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4.2 out of 5 stars91
4.2 out of 5 stars
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on 5 December 2014
It might be an individual view of history but any history is going to have its limitations. This one is both intellectually a tour de force and very entertaining, especially as read by Timothy West, who brings life to every sentence, and a sense of humour to many. I started in the middle with 'The British Wars 1603-1776' which covers the smallest period but which I suspect is Simon Schama's favourite period. I went on to 'The Fate of Empire 1776-2000' and ended up with At the Edge of the World? - 3000BC-AD 1603 and am now listening to this mammoth 32 CD collection for the second time. I am so glad that a friend recommended it to me, and I have recommended it to friends who have been equally delighted.
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on 3 December 2000
This is a very good book for a general overview of English history. The rise and fall of monarchs and the big events such as the Black Death are well covered. However the book fails to deal with Scottish and Welsh history and the fifteenth century is relegated to a couple of pages. The fifteenth century would have been a great opportunity to deal with Scotland and Wales. The 1400 Owen Glyn Dwr rebellion; James I, II and III augmentation of Scottish royal power . James II murder of Earl Douglas would all have been welcome inclusions. Despite the lack of Scottish and Welsh history the book is well written and the author has made some very good points and thoughts. He has a knack of making history accessible to most people which is a worthy aim in itself. If the book had been called a History of South East England then it would deserve 5 stars however as a History of Britain 4 stars.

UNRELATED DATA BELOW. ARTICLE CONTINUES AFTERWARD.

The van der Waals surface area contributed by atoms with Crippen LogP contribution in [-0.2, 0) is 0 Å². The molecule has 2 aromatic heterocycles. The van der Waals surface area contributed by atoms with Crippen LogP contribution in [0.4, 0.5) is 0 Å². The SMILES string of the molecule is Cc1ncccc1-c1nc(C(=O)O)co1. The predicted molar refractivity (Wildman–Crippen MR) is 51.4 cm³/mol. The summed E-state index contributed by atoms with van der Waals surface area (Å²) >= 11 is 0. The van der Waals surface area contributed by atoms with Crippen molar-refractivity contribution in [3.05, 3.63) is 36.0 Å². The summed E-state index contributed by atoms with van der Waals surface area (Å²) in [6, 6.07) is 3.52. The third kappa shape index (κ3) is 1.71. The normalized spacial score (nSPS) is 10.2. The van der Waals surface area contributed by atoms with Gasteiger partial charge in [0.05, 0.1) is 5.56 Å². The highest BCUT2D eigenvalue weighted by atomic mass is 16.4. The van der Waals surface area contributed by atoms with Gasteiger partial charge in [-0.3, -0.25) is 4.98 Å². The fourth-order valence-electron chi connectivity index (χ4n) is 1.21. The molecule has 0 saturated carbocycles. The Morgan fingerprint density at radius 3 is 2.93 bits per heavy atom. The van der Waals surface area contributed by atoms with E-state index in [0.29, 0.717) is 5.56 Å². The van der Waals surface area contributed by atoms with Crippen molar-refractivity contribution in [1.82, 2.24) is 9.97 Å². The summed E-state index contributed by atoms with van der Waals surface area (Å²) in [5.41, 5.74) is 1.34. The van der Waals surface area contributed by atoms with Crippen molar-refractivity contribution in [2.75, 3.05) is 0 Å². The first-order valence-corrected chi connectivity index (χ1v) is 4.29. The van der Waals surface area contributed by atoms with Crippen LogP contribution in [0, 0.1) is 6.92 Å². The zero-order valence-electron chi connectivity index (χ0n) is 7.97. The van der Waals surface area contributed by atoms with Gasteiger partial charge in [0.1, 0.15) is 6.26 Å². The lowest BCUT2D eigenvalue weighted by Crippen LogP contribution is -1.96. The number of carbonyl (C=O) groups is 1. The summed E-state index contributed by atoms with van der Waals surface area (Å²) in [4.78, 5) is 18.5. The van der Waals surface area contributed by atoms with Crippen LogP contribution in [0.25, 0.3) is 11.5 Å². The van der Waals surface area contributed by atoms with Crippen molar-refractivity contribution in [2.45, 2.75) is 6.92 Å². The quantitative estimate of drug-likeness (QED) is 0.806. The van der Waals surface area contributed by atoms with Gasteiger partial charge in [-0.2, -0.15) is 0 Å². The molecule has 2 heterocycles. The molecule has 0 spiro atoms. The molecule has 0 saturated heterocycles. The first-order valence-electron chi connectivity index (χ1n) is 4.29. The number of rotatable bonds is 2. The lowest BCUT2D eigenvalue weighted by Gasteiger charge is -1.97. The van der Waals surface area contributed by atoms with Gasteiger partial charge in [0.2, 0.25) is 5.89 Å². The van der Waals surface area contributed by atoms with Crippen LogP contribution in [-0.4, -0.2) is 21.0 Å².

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on 23 October 2000
Like the other readers I cant recommend this highly enough. It complements the series wonderfully, indeed adds to it in some respects. However I can't really say that I agree with the comment that 'This book is England, it is us'. Afterall it is entitled, "The History of Britain" and it certainly opened my eyes to issues directly relating to the history of not only England (the dominant force maybe) but also my country (Scotland) and indeed Wales, Ireland, France and much much more.
A great insight into life in medeival Europe, and a look at the real lives of major historical figures as opposed to the Hollywood nonsense and it shatters some of the myths that so many Britains cling to today.
If you have kids who have any interest in history this is a fabulous account of their heritage (assuming they are British of course ;) ) and equally engrossing for adults, especially those who didnt pay too much attention in history class like me :)
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on 16 July 2013
Great overview of the history of England (Wales, Scotland and Ireland are no more than bit players) from ancient to Elizabethan times. Due to the scope of the book Schama does skip over some details like Henry V's excursion into France after Agincourt and Francis Drake, Walter Ralegh and Shakespeare are barely mentioned. However there are obviously other history books that serve to flesh out anything not covered in this tome. I loved the book and I've already downloaded the other two of the series. Well done and thank you to Simon Schama.
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on 9 November 2000